By Joseph Caouette - Daily Oil Bulletin
A pair of pilot plants in central Alberta -- one now operating and another planned -- offer the potential for cleaner, cheaper bitumen upgrading, say the proponents.
Western Hydrogen Ltd. recently held a grand opening for its molten salt gasification pilot plant in Fort Saskatchewan. The project produced first hydrogen back in September, but the event was the first opportunity for many in the industry to see the technology up close.
Using a process first developed by the U.S. Department of Energy at its Idaho National Laboratory, the plant produces hydrogen using only water and a carbonaceous feedstock, such as petroleum coke or biomass. According to the company, produced water from oil operations could even be used in the process -- the carbon content of the water might even be seen as a plus.
The two inputs are fed into a high-pressure reactor containing a molten salt bath, and hydrogen and carbon dioxide is produced. Because the gases come out at pressures of up to 2,000 pounds per square inch (psi), the CO2 is ready for use in sequestration and enhanced oil recovery. At the same time, the plant should also lower the supply cost of hydrogen while also reducing greenhouse gas emissions compared to other methods of hydrogen production.
The process could be useful in a variety of fields -- representatives from the German consulate were at the event, eyeing up the plant's potential for their country's renewable energy sector -- but the most immediate opportunities lie in the oilsands, where hydrogen is a crucial input for upgraders.
If the company's leadership is any indication, the oilsands will undoubtedly play a big part in the commercialization of Western Hydrogen's process. Guy Turcotte, the company chairman, is the former founder and chair of Western Oil Sands Inc., which was sold to Marathon Oil Corporation in 2007. Neil Camarta, the president and chief executive officer, has a long history of his own in the industry, including senior executive roles at Shell Canada Limited, Petro-Canada and Suncor Energy Inc.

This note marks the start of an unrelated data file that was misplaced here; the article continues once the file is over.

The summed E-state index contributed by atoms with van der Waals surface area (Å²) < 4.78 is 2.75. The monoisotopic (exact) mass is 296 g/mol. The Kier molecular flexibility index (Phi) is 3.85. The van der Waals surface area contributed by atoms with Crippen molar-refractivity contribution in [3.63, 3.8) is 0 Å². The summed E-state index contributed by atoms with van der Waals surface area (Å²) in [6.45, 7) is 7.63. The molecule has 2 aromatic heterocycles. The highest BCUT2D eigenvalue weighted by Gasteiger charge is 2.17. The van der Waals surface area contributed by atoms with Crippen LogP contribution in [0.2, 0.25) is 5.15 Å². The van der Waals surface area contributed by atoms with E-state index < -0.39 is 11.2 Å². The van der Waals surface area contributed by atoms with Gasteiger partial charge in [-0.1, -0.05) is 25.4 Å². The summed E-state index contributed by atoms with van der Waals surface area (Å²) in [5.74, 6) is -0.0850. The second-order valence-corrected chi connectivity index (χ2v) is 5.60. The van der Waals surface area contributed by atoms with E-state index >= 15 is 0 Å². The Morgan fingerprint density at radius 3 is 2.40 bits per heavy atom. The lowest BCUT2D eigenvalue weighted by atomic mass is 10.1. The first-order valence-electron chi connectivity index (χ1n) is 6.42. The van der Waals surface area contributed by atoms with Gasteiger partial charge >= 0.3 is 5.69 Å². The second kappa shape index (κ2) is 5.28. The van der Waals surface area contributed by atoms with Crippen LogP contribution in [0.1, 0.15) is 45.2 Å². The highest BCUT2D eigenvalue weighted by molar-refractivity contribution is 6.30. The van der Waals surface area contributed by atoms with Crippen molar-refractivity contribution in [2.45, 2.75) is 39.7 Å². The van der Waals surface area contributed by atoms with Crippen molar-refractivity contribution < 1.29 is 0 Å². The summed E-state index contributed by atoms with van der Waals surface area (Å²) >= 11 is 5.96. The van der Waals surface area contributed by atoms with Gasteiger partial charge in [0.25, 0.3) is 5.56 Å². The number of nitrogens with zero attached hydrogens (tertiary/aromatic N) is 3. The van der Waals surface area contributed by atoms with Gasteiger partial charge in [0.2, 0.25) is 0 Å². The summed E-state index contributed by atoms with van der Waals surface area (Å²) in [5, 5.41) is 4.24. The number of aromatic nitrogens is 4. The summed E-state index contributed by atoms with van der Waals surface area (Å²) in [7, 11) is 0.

In an interview with the Bulletin, Camarta said the company has already seen a fair amount of interest from some oilsands producers.
"The most hydrogen intensive place on earth is just down the road -- Shell's [Scotford] upgrader, the one I built, and another one just like it," he said.
"When you upgrade oil from sands, take the bitumen molecule and try to make gasoline from it, you have to go through a lot of heavy lifting and it takes hydrogen every step of the way," he added. "We're right in upgrader alley, right in the heart of the biggest hydrogen consumption place on earth."
Currently, the plant is running on asphalt purchased from a local supplier.
"The reason we're running that is because it's probably the worst thing you could think of to run through here. It's heavy and it's hard to handle. So if we can run it on asphalt, we can run it on anything," Camarta explained.
As the pilot progresses over the next couple of years, the plant will cycle through a wide range of feedstocks, including natural gas, petroleum coke and renewable sources such as glycerol. Unlike the steam methane reformers that commonly use natural gas to produce hydrogen, the molten salt gasification process is very flexible when it comes to feedstocks.
"This machine can run on gas, but the same machine can be switched over to other feedstocks," Camarta said. "We have to make some adjustments to the front-end, but the same machine can use alternate feedstocks, depending on what's the cheapest and what's available."
Next year, Camarta and crew will be returning to the same site to build another pilot plant under the name Field Upgrading Ltd. The company, spun off from Western Hydrogen, will use a molten sodium process to upgrade bitumen.
"It turns out if you mix sodium and bitumen at about 350 degrees Celsius, the sodium goes in and grabs all the bad stuff," Camarta said. "It's like a cruise missile for sulphur, for example, and it takes all of that out of the oil."
Because sulphur helps bind the larger molecules, the bitumen is broken down, and heavy metals are removed. Beyond sodium, all that the process requires is a modest quantity of hydrogen or methane. "You go in with really heavy oil and come out with oil that's light enough that you can pump it without adding diluent," Camarta said.
The process produces sodium sulphite, which must be broken down to recycle the sodium salts for re-use. For that, Field Upgrading turned to technology from Ceramatec Inc., a research firm based out of Salt Lake City, Utah. The sodium sulphite is placed in a ceramic membrane reactor, where electricity is applied, ionically removing the sodium and leaving behind elemental sulphur.
According to the company, the process will require less hydrogen and produce lower emissions than current industry methods of bitumen upgrading.
"That's the idea -- come up with a cheaper and cleaner way to upgrade oil and bring upgrading back to Alberta," Camarta said.
He said the company plans to order the pilot plant in the first quarter of 2014, with delivery slated for the final quarter of the year. Start-up is scheduled for the first quarter of 2015.